Syllabus for our LAC on Chaos and Fractals
Professor: Mark McClure
This course is Math 178 - A Liberal Arts Colloquium on Fractals and Chaos. It is a Mathematics class, though one without specific pre-requisites. The course description also makes it clear that there will be some work on the computer. Thus, this class is relatively technical amongst our First Year Colloquia. If you're curious or concerned, I've set up a page outlining the specific skills that should be useful in this class.
On the other hand, according to the Liberal Arts First-Year Colloquia website,
Considering this, we will strive to make this course broadly applicable to your college experience. While the content might seem at times fairly specialized, many of the skills we develop and the tools we use will be useful throughout your academic work, particularly for those of you who major in technical disciplines.
Taking all of this into account, we will focus on developing skills in the following areas:
- Writing: All Liberal Arts Colloquia involve a fair amount of writing and this one is no exception. Writing in the technical disciplines has much in common with writing in the softer disciplines but also has it's own style and expectations. This course will prepare you well for that type of experience.
- Applications: What could be more multi-disciplinary than mathematics? It's literally the language of the natural sciences. As such, we'll take a look at scientific applications as diverse as meteorology and biology. We'll also expand out of the natural sciences and into the social sciences. The current fairly chaotic election will provide a nice context for this.
- History: The sciences of Chaos and Fractals developed mostly over the last half of the 20th century. We'll delve into some of that history and the colorful characters involve.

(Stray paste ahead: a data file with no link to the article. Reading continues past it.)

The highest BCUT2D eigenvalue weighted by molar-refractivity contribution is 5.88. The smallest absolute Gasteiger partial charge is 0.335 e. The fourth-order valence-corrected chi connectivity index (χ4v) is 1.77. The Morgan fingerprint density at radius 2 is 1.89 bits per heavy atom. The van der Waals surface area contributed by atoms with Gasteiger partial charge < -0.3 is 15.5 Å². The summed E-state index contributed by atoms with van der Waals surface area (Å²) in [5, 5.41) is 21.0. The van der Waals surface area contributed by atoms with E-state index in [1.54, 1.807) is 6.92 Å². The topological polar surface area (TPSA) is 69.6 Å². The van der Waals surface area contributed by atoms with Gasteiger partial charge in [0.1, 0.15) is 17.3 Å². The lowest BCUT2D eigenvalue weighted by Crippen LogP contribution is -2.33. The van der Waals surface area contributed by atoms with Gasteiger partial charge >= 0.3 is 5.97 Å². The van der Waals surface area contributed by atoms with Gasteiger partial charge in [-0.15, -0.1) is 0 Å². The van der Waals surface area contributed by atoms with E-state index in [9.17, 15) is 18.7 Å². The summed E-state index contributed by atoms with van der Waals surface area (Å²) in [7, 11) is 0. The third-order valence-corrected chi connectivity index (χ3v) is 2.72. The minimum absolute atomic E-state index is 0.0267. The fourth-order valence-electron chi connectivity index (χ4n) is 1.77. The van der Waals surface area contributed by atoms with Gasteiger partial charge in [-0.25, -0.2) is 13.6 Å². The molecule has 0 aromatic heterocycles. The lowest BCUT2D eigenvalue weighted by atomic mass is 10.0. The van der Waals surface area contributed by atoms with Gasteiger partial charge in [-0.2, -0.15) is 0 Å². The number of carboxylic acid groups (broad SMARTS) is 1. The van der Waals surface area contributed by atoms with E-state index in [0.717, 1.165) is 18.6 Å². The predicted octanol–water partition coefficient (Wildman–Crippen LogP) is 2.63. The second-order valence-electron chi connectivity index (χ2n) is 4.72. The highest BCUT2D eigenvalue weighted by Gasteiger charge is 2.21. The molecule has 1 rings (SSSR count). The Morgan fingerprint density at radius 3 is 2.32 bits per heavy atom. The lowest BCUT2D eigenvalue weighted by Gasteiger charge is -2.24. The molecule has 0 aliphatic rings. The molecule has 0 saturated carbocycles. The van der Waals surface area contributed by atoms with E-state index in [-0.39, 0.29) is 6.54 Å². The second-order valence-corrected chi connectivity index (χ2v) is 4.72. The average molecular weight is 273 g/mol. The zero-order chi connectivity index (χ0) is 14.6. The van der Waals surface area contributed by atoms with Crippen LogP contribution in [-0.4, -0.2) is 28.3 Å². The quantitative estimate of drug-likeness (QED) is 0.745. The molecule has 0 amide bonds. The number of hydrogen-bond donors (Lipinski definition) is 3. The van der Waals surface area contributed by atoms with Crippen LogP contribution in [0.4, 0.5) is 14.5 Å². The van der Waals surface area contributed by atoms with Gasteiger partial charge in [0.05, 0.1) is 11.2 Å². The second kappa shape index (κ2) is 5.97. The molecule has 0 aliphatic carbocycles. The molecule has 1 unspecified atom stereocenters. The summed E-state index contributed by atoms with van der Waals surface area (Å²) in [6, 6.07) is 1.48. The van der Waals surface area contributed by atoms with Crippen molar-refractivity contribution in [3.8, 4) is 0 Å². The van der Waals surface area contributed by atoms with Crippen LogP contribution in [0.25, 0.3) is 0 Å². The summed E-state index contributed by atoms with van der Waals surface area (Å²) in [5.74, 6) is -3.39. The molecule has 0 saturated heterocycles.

- Technology: We'll use several cutting edge technologies to communicate with one another, to automate some computation, and to produce images to illustrate our writing. Many of these tools could be useful throughout your academic career.
- Mathematics: Did you know that Mathematics is a liberal art?! Indeed, arithmetic and geometry form half the quadrivium which, together with the trivium form the seven liberal arts of antiquity. More immediately, mathematics is the language of natural science and, as such, will be applicable throughout many of your college careers. Again, mathematics is part of this class. It's gentle, but it's there.
- General growth: I am your academic advisor and, as such, we have things to talk about beyond this class. Your academic path is your own but I am happy to talk with you about it and things affecting it.
- Texts: We don't have any particular text that is required for purchase. I'm preparing a text of my own that covers the technical details that I will make available to you. We will also use a considerable number of online resources. The historical material will be based partly on a small part of James Gleick's Chaos, which is on reserve in the library. There's also a very short, but fairly nice, summary of that text on Harvard's climatology page.
My anticipation is that you have good access to computers - ideally,
a good laptop that you can bring to class. We won't need computers in
the classroom every day but we will have in class computer projects
that we work on together at times. Some of the specific technological
tools that we'll use include: